https://www.scielo.br/j/pab/a/JhtF56BnWt...
) using the formula PEI = average daily WG x (100 - mortality) / 10 × feed conversion ratio (FCR). The provided ration and leftovers were weighed to calculate the consumption and the FCR according to CORREA et al. (2007).

The hot carcass yield was evaluated at 42 days of age using two birds per repetition, and cooled carcass yield was assessed after 24 h at 2 °C, according to PINHEIRO et al. (2015PINHEIRO, S. R. F. et al. Carcass yield and meat quality of beef quails fed diets with different levels of protein and supplemented with essential amino acids. Ciência Rural, v.45, n.2, p.292-297, 2015. Available from: <Available from: https://www.scielo.br/j/cr/a/jLF58jC64s9xqYvzcNN5DhK/abstract/?lang=pt&format=html >. Accessed: Jul. 04, 2018. doi: 10.1590/0103-8478cr20120327.
https://www.scielo.br/j/cr/a/jLF58jC64s9...
). Two birds were used per repetition (eight repetitions), and the average of the two birds was considered the experimental unit, totaling 64 birds. The quails were fasted for 12 h and were then weighed, identified, and slaughtered, according to the following steps: stunning, bleeding, scalding, plucking, evisceration, and carcass cooling. Hot eviscerated carcasses without heads and feet were weighed. Based on the live weight of each bird, hot and cold gutted carcass yield (after cooling to 2 °C for 24 h) and relative weight of edible viscera (heart, liver, and gizzard) were evaluated. Hot and cooled carcass yields were calculated as carcass weight multiplied by 100 and divided by bird live weight. The relative weights of the spleen, heart, and liver were calculated based on the weight of the hot carcass.

The following quality variables were analyzed: pH, water holding capacity (WHC), weight loss by cooking (WLC), color, and luminosity parameters (L*, a*, b*). To determine the pH (as an average of three measurements), a penetration electrode (HI 996163, Hanna Instruments®, Woonsocket, Rhode Island, USA) was used directly on the pectoralis major muscle, according to the methodology applied by PINHEIRO et al (2015PINHEIRO, S. R. F. et al. Carcass yield and meat quality of beef quails fed diets with different levels of protein and supplemented with essential amino acids. Ciência Rural, v.45, n.2, p.292-297, 2015. Available from: <Available from: https://www.scielo.br/j/cr/a/jLF58jC64s9xqYvzcNN5DhK/abstract/?lang=pt&format=html >. Accessed: Jul. 04, 2018. doi: 10.1590/0103-8478cr20120327.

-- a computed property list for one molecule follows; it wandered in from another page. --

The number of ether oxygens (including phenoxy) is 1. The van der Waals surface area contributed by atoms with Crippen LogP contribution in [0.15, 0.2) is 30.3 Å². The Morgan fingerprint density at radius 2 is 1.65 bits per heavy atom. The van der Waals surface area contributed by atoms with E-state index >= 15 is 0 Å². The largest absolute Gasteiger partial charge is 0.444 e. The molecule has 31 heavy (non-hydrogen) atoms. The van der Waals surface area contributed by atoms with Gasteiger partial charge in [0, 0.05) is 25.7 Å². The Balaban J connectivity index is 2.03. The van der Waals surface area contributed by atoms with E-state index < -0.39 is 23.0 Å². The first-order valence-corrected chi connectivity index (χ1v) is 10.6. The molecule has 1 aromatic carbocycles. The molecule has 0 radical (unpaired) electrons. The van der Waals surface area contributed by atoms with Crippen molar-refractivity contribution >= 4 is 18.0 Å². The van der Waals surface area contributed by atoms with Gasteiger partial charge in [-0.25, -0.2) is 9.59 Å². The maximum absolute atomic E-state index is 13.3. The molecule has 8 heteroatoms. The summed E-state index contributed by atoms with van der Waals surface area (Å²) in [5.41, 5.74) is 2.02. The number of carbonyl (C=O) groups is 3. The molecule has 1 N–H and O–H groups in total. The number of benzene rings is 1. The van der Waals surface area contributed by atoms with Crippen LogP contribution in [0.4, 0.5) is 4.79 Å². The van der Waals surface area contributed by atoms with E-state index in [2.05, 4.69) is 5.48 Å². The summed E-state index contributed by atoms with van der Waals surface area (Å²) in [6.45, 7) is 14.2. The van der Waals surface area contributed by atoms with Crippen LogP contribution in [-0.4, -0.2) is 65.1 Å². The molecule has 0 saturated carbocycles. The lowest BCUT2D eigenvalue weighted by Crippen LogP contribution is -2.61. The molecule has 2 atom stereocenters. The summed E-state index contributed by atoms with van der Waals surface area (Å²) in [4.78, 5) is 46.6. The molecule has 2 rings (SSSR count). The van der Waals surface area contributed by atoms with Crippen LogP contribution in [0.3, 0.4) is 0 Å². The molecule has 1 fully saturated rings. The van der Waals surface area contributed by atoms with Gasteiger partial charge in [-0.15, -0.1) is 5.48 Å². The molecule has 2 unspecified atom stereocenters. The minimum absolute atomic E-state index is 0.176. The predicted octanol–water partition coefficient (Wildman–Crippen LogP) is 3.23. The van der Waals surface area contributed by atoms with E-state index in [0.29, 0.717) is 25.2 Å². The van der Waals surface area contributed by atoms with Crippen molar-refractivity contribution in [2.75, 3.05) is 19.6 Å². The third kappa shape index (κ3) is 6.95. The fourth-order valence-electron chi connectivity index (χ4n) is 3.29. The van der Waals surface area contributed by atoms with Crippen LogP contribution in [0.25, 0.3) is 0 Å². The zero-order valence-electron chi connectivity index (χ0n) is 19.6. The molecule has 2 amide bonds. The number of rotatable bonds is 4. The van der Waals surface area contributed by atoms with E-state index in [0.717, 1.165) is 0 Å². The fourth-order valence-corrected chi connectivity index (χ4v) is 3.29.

https://www.scielo.br/j/cr/a/jLF58jC64s9...
).

WHC was measured using the method described by RAMOS & GOMIDE (2007RAMOS, E. M., GOMIDE, L. A. M. Meat quality assessment - Fundamentals and methodologies. In: Evaluation of abnormal meat: PSE and DFD conditions. Viçosa: UFV. Cap.10, p.531-575.2007), based on measuring the amount of water released when pressure was applied to the muscular tissue. For this, meat cubes (0.5 g) were placed between two filter papers (12.5 cm diameter) and between two glass plates (12 × 12 × 1 cm) on which a weight of 10 kg 5 min-1 (10 cm diameter) was applied. The breast meat samples were weighed after pressing, and water loss was calculated. The result was expressed as the percentage of exuded water in relation to the initial weight (RAMOS & GOMIDE, 2007).

To assess WLC, healthy filet samples were wrapped in metallized paper and were cooked using a double-sided metal plate by applying heat on both sides; samples were preheated and cooked at 150 ºC. Each side of the filet was heated for 4 min with a total of 8 min of cooking time or until reaching an internal temperature of 82-85 °C. After cooking, the filets were removed from the metallized paper and were cooled on absorbent paper at room temperature. Subsequently, the samples were weighed to assess WLC which was the difference between initial weight and cooked weight.

Breast meat color was determined using a colorimeter (Chroma Meter CR-410, Konica Minolta®, Osaka, Japan) in the CIELAB system by evaluating the parameters L* (brightness), a* (red content), and b* (yellow content). The L*, a*, and b* values were measured at three different points on the ventral surface and in the middle of the cranial section of the pectoralis major muscle.